Ahh, the '80s.
Do you remember Strawberry Shortcake? My friend down the street had the whole collection and the travelling case. She also had two parents and a matching bedroom set from Sears, so the Shortcake gang wasn’t the primary reason I hated her. I had a Barbie castle, but it smelled of stale beer, because I made it myself from empty 2-4 cases. I loved it more than I could love a plastic one, and my memories of growing up—even the bad ones—don’t revolve around the material things I missed. Except Cougar boots—being a child in 1982 and not owning a pair of tan lace-up cougar boots with the red lining was like having a scarlet letter on your chest. I would have built myself a beer case house to live in if it meant I could have a pair of those boots.
I watched Sha-Na-Na and I ran around saying things like, “Wonder Twin powers, ACTIVATE!” And I was scared of Russia, and my father needed quiet when the news was on, and on Friday nights if I was very, very quiet and sunk down low in the recliner chair, he would forget I was awake and I could stay up to watch The Love Boat and Fantasy Island. He would smoke at the table and I would pretend to be sleeping during the opening credits. The house smelled like cigarettes and the Lestoil cleaner we used to mop the kitchen floor, and Fridays were my favourite.
When I think about my childhood, it doesn’t smell like Strawberry Shortcake. It smells like clean linoleum and empty beer cases and fresh-rolled cigarettes and burnt grass.
It’s a good smell.
Life is full of awkward moments. I’ve spent 41 years stringing them together, and there’s been no shortage of material since my oldest child became a teenager. It’s a regular grimace-fest here on a regular basis because anything I do embarrasses and mortifies this teenage child. You too can expect to encounter several awkward moments before your youngest heads off to University or runs away to marry the drummer in a Coldplay cover band.
Meeting Their First Boyfriend/Girlfriend
Meeting your son or daughter’s first romantic interest can be pretty awkward. No one is comfortable. Understand that there is no way you can make this better for anyone involved, so let any allusion of dignity go by the wayside. You can be wearing the newest fashion trends, have current music playing, and serve a delicious tried and true meal, but none of this will matter. You may as well pick them up after their movie date wearing fisherman hip waders and a crocheted beer can hat because you are not cool. Do you hear me? Of course you don’t; you’re like 100 years old.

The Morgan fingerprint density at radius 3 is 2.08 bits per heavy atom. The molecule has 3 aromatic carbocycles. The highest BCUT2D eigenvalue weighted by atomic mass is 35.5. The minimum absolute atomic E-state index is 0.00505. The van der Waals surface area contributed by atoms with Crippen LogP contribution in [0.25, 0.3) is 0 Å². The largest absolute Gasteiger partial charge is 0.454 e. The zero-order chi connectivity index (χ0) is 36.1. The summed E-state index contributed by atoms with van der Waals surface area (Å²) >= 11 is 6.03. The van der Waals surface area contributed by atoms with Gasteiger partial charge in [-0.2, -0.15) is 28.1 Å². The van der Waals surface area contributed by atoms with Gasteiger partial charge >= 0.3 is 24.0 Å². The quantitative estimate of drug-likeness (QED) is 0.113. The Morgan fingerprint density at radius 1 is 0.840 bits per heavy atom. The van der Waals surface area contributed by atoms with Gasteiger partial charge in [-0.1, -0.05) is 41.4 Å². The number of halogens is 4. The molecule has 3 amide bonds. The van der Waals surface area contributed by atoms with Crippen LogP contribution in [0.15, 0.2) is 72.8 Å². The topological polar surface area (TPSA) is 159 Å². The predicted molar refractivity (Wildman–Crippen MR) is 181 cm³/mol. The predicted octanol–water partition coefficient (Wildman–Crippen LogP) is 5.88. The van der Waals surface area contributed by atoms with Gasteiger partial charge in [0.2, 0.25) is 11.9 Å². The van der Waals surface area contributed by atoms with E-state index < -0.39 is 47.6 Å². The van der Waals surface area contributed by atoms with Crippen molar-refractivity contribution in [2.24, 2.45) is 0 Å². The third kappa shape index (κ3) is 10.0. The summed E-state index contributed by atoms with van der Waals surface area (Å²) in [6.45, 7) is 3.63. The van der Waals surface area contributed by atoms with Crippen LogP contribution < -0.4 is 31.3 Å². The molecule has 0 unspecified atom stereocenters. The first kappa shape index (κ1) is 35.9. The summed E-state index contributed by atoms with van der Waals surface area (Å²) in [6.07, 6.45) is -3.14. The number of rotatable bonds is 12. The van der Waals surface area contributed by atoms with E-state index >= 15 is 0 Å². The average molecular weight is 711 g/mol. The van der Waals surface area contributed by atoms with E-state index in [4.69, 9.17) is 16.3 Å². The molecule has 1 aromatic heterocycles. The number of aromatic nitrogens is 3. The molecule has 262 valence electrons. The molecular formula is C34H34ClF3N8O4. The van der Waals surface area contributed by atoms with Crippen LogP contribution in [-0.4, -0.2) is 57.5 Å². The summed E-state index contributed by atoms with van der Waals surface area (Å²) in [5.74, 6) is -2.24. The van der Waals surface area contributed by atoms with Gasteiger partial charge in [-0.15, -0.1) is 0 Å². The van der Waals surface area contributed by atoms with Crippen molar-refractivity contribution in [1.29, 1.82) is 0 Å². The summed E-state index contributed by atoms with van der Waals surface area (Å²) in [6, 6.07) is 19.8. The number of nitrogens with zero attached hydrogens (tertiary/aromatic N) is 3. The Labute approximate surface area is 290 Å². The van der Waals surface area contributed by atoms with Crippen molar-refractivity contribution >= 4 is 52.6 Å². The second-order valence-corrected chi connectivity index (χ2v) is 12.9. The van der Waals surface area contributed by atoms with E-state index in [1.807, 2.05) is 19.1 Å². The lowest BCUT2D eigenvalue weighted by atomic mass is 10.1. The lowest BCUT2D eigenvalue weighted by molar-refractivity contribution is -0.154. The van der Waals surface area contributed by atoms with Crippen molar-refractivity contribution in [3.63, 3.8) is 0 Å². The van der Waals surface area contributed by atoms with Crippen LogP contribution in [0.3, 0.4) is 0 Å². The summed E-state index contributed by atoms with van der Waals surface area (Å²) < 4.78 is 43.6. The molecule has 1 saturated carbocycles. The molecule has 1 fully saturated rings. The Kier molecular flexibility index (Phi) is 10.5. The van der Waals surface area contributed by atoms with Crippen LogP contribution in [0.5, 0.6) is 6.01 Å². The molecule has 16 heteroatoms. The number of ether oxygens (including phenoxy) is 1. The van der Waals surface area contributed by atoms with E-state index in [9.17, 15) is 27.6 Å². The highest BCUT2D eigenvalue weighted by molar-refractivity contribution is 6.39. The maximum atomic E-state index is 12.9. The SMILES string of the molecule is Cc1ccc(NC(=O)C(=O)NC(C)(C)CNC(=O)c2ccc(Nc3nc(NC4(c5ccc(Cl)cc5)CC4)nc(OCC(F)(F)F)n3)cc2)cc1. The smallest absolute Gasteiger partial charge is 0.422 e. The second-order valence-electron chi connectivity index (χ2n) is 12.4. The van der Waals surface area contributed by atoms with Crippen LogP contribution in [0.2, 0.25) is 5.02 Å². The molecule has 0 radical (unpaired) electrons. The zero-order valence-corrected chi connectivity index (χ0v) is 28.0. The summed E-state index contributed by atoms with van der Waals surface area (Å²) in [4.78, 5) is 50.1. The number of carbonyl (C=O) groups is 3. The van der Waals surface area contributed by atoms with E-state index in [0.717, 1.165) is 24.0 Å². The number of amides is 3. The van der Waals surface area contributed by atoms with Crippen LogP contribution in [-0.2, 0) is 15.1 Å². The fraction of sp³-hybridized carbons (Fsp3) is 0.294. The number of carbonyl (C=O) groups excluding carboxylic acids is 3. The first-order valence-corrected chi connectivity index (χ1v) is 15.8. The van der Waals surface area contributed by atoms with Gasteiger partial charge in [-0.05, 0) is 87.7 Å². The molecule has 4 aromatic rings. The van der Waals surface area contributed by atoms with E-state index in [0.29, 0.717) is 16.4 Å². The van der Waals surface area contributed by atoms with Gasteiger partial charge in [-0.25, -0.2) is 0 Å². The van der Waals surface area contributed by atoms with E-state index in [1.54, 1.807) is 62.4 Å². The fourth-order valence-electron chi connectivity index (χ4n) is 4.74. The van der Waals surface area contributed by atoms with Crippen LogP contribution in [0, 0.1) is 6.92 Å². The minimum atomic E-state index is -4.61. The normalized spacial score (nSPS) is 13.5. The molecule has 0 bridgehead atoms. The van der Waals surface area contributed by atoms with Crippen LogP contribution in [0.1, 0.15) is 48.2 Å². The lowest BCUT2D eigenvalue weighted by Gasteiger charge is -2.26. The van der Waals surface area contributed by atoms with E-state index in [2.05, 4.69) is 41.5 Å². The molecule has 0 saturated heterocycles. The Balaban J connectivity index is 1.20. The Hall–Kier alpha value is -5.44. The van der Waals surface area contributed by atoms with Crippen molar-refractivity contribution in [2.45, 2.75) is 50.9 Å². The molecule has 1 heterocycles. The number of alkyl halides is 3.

I tried to play it cool when I met my daughter’s boyfriend for the first time. By the time he left (early, go figure) I had explained that our fireplace was actually a magic portal to another dimension and told him the story of how when I was a teenager I once peed on my boyfriends couch, necessitating an abrupt morning break-up lest he discover the stain before I had a chance to leave. (In the end I just flipped the cushion over and told him “I think we’re better as friends.”)
Disciplining Them in Front of Their Friends
Sometimes we need to correct and reprimand our kids in the moment. They’re like dogs during housebreaking in the way that you must correct the behaviour when it occurs because — just like dogs — teenagers have very short memories. The typical teenager is bombarded with information during their waking hours but lack a fully matured cerebral cortex to process the input. Simply put: dumb it down. Teens aren’t stupid but they don’t listen for long so your goal here is to be fast and effective. For example: When I need to get my daughter’s attention, say, at the mall when she’s with a group of peers, I go for the big guns. Yep; birth story. If she doesn’t answer me or respond to texts within a reasonable amount of time, I locate her and gather her and friends 'round for the haunting tale. “Hey, Daughter,” I start. “Remember that time I squeezed you out of my vagina?”
That’s as far as I’ve ever got. She’s usually in the car by the first beat on “vagina.”
When They “Catch” You
Lots of parents get caught "in the act" while their children are young, so what’s the big deal about getting found out when your children are teenagers? SO MUCH IS WRONG. First of all, little kids will believe that you and Daddy were simply practicing for Leap Frog League try-out, but your teenager isn’t buying that. Additionally, they may even know how what you’re doing feels and could possibly be aware it feels sort of pretty good. Sex is something you want to put a lockdown on immediately. Do what an enterprising friend of mine did — put a few tennis balls in the dryer and shift laundry to every night at 9PM to buffer out Parental Sexy Time.
When You Catch Them
So your child — the one who bathed a grand total of twice from ages 11 to 14 — has started taking 45-minute showers every night. Your hot water bill is through the roof and no one can flush a toilet at night without causing third degree burns. Things are getting ridiculous and you think you need to put your foot down. Don’t. It doesn’t matter that no one else can shower until midnight and that your son’s hands are permanently water-logged and resemble dried apricots. You do not want to know what’s going on in there and unless you want to haul a 50lb laundry basket down to the laundry room every week, you’re best to just keep on keepin’ on. Trust me.
It can all seem like a bit much sometimes, having to watch and monitor everything we say and do to avoid awkward moments. My daughter won’t acknowledge my presence if I run into her in a public setting, yet she once shit all over my leg at a wedding. I plan on spending my retirement years evening the score.